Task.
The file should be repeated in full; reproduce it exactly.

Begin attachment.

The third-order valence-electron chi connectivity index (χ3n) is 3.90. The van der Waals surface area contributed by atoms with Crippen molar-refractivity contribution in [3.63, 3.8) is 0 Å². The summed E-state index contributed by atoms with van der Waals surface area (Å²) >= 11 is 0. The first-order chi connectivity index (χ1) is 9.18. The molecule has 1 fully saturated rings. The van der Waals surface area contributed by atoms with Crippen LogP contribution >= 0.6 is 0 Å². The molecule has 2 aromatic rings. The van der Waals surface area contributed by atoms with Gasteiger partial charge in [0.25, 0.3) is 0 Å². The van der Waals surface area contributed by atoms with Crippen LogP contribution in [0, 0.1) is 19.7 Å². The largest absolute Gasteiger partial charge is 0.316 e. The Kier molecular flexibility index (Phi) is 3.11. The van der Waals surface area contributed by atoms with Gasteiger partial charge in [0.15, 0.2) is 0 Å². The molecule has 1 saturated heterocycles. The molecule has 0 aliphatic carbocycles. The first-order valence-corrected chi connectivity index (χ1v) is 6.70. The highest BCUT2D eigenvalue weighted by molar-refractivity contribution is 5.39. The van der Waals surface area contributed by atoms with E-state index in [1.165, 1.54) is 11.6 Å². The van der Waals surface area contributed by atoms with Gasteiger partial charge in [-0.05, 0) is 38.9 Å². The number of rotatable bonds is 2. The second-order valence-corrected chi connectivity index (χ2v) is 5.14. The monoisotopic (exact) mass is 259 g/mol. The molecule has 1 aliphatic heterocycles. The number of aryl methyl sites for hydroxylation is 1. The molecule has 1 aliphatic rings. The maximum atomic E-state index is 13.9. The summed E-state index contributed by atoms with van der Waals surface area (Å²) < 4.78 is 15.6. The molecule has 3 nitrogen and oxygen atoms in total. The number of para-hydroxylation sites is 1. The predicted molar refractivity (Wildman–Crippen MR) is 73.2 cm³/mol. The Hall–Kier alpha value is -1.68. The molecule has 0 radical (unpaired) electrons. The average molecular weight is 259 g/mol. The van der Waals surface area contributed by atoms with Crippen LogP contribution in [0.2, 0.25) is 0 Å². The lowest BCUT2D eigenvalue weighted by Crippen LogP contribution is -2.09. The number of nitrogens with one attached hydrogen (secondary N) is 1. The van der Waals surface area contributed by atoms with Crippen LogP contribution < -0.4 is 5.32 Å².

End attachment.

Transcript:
The third-order valence-electron chi connectivity index (χ3n) is 3.90. The van der Waals surface area contributed by atoms with Crippen molar-refractivity contribution in [3.63, 3.8) is 0 Å². The summed E-state index contributed by atoms with van der Waals surface area (Å²) >= 11 is 0. The first-order chi connectivity index (χ1) is 9.18. The molecule has 1 fully saturated rings. The van der Waals surface area contributed by atoms with Crippen LogP contribution >= 0.6 is 0 Å². The molecule has 2 aromatic rings. The van der Waals surface area contributed by atoms with Gasteiger partial charge in [0.25, 0.3) is 0 Å². The van der Waals surface area contributed by atoms with Crippen LogP contribution in [0, 0.1) is 19.7 Å². The largest absolute Gasteiger partial charge is 0.316 e. The Kier molecular flexibility index (Phi) is 3.11. The van der Waals surface area contributed by atoms with Gasteiger partial charge in [0.15, 0.2) is 0 Å². The molecule has 1 saturated heterocycles. The molecule has 0 aliphatic carbocycles. The first-order valence-corrected chi connectivity index (χ1v) is 6.70. The highest BCUT2D eigenvalue weighted by molar-refractivity contribution is 5.39. The van der Waals surface area contributed by atoms with E-state index in [1.165, 1.54) is 11.6 Å². The van der Waals surface area contributed by atoms with Gasteiger partial charge in [-0.05, 0) is 38.9 Å². The number of rotatable bonds is 2. The second-order valence-corrected chi connectivity index (χ2v) is 5.14. The monoisotopic (exact) mass is 259 g/mol. The molecule has 1 aliphatic heterocycles. The number of aryl methyl sites for hydroxylation is 1. The molecule has 1 aliphatic rings. The maximum atomic E-state index is 13.9. The summed E-state index contributed by atoms with van der Waals surface area (Å²) < 4.78 is 15.6. The molecule has 3 nitrogen and oxygen atoms in total. The number of para-hydroxylation sites is 1. The predicted molar refractivity (Wildman–Crippen MR) is 73.2 cm³/mol. The Hall–Kier alpha value is -1.68. The molecule has 0 radical (unpaired) electrons. The average molecular weight is 259 g/mol. The van der Waals surface area contributed by atoms with Crippen LogP contribution in [0.2, 0.25) is 0 Å². The lowest BCUT2D eigenvalue weighted by Crippen LogP contribution is -2.09. The number of nitrogens with one attached hydrogen (secondary N) is 1. The van der Waals surface area contributed by atoms with Crippen LogP contribution < -0.4 is 5.32 Å².